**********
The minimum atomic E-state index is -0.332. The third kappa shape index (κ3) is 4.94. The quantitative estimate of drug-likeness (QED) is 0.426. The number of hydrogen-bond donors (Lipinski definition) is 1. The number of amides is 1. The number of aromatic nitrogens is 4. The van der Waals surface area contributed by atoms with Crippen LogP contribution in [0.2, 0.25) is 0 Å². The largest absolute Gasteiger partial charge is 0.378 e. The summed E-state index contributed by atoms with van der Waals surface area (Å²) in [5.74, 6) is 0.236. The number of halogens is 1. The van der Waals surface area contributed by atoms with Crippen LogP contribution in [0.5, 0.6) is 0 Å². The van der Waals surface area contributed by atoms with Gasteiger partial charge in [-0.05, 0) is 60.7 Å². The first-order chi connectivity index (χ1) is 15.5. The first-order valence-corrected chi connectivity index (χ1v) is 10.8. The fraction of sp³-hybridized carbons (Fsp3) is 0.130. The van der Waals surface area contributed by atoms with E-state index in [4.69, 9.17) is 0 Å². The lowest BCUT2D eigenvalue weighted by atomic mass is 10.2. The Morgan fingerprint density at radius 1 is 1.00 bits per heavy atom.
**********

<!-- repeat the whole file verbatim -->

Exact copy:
The minimum atomic E-state index is -0.332. The third kappa shape index (κ3) is 4.94. The quantitative estimate of drug-likeness (QED) is 0.426. The number of hydrogen-bond donors (Lipinski definition) is 1. The number of amides is 1. The number of aromatic nitrogens is 4. The van der Waals surface area contributed by atoms with Crippen LogP contribution in [0.2, 0.25) is 0 Å². The largest absolute Gasteiger partial charge is 0.378 e. The summed E-state index contributed by atoms with van der Waals surface area (Å²) in [5.74, 6) is 0.236. The number of halogens is 1. The van der Waals surface area contributed by atoms with Crippen LogP contribution in [0.5, 0.6) is 0 Å². The van der Waals surface area contributed by atoms with Gasteiger partial charge in [-0.05, 0) is 60.7 Å². The first-order chi connectivity index (χ1) is 15.5. The first-order valence-corrected chi connectivity index (χ1v) is 10.8. The fraction of sp³-hybridized carbons (Fsp3) is 0.130. The van der Waals surface area contributed by atoms with E-state index in [4.69, 9.17) is 0 Å². The lowest BCUT2D eigenvalue weighted by atomic mass is 10.2. The Morgan fingerprint density at radius 1 is 1.00 bits per heavy atom.